The easiest way to image the Twin Quasar is to slew your telescope to the nearest large galaxy, NGC 3079. From there, you will almost certainly include the Twin Quasar in your frame unless you are using a really large telescope. Compare your framing with our images in this post to ensure you got it in there!


 

Processing the Twin Quasar


This was a difficult target to process, mostly because it is just so tiny! If you are using a small or medium-sized telescope like us, know that it will definitely be difficult to bring out the two dots individually. A great camera with a high resolution is required so that both dots of light can appear separated.

Something you will absolutely need to do as well is to go through all your frames one by one (using Blink for example) and delete any that is not 100% crisp. Although it is tempting to keep most of your frames, I imaged this object during a windy night and so I personally deleted about 40% of all the shots I had because many of them were not perfect.


Besides that, you'll want to make sure to keep a preview window ready on just the twin quasar during your entire processing workflow. Check on that preview every time you apply a new process, and revert the process if the two dots were affected in a bad way (for example: became blurry during a noise reduction process...)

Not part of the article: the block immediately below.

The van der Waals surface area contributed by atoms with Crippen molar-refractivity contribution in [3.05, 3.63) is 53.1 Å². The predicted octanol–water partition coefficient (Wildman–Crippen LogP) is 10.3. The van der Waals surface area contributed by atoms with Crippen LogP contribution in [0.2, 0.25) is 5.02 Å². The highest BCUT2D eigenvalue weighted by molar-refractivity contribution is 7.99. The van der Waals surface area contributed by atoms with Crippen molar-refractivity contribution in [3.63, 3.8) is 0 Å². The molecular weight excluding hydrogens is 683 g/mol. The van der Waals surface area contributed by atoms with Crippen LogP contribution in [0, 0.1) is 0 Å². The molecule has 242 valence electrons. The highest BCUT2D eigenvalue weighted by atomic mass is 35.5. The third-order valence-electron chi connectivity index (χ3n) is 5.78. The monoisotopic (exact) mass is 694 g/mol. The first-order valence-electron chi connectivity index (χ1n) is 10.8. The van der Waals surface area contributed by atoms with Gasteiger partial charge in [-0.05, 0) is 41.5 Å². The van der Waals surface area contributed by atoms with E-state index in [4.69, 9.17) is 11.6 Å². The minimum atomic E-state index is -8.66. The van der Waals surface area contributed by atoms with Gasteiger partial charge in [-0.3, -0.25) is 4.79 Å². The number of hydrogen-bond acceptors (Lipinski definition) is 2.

NGC 3079 and the Twin Quasar - Single shot of 5 minutes
NGC 3079 and the Twin Quasar - Single shot of 5 minutes

Learn how to process photos as we do by purchasing our PixInsight Processing Workflow.



 

Capture the Twin Quasar with Amateur Equipment


Below you can watch the video on our channel about imaging the Twin Quasar with an amateur telescope and camera!




 

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Final Thoughts


The Twin Quasar may not be the most impressive or most beautiful object out there, but it definitely is a great challenge! It is nice to know that it is possible to capture with amateur equipment, and to learn that this very object has a history in the world of astronomy as the first object where gravitational lensing was proven!


Have you captured the Twin Quasar? Attach your image in the comments and let us know your acquisition details!


Make sure to follow us on Facebook, Instagram, and YouTube to stay up to date with our work!


Clear Skies,

Galactic Hunter





 

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1,725 views3 comments

3 Comments


Pamela Whitfield
Pamela Whitfield
May 13, 2021

Well here's my version from a few nights ago.... https://www.astrobin.com/kr0dsn/E/

It was taken with a 102mm scope and a 8.3MP mono CCD so a bit of a challenge!


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Pamela Whitfield
Pamela Whitfield
May 13, 2021
Replying to

Thanks - I enjoyed the challenge 😊 .... and thank you for your video. I might not have found out about it otherwise. I quite like going off the beaten track now and again and this object definitely qualifies!